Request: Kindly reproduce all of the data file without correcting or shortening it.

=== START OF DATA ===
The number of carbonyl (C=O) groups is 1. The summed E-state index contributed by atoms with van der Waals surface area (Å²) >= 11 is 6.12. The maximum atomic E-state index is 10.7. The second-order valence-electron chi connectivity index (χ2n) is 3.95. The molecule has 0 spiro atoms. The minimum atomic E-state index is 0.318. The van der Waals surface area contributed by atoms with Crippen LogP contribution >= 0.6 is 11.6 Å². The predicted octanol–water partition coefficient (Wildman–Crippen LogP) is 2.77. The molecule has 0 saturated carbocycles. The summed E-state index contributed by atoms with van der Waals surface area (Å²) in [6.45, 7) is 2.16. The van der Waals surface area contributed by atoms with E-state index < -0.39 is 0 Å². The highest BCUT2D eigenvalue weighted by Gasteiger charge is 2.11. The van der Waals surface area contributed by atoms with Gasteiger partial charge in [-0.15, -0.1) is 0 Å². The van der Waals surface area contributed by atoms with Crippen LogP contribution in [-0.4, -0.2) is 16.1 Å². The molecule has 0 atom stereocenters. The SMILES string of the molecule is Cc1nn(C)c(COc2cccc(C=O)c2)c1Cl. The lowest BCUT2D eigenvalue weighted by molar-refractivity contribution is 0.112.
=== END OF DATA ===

The number of carbonyl (C=O) groups is 1. The summed E-state index contributed by atoms with van der Waals surface area (Å²) >= 11 is 6.12. The maximum atomic E-state index is 10.7. The second-order valence-electron chi connectivity index (χ2n) is 3.95. The molecule has 0 spiro atoms. The minimum atomic E-state index is 0.318. The van der Waals surface area contributed by atoms with Crippen LogP contribution >= 0.6 is 11.6 Å². The predicted octanol–water partition coefficient (Wildman–Crippen LogP) is 2.77. The molecule has 0 saturated carbocycles. The summed E-state index contributed by atoms with van der Waals surface area (Å²) in [6.45, 7) is 2.16. The van der Waals surface area contributed by atoms with E-state index < -0.39 is 0 Å². The highest BCUT2D eigenvalue weighted by Gasteiger charge is 2.11. The van der Waals surface area contributed by atoms with Gasteiger partial charge in [-0.15, -0.1) is 0 Å². The van der Waals surface area contributed by atoms with Crippen LogP contribution in [-0.4, -0.2) is 16.1 Å². The molecule has 0 atom stereocenters. The SMILES string of the molecule is Cc1nn(C)c(COc2cccc(C=O)c2)c1Cl. The lowest BCUT2D eigenvalue weighted by molar-refractivity contribution is 0.112.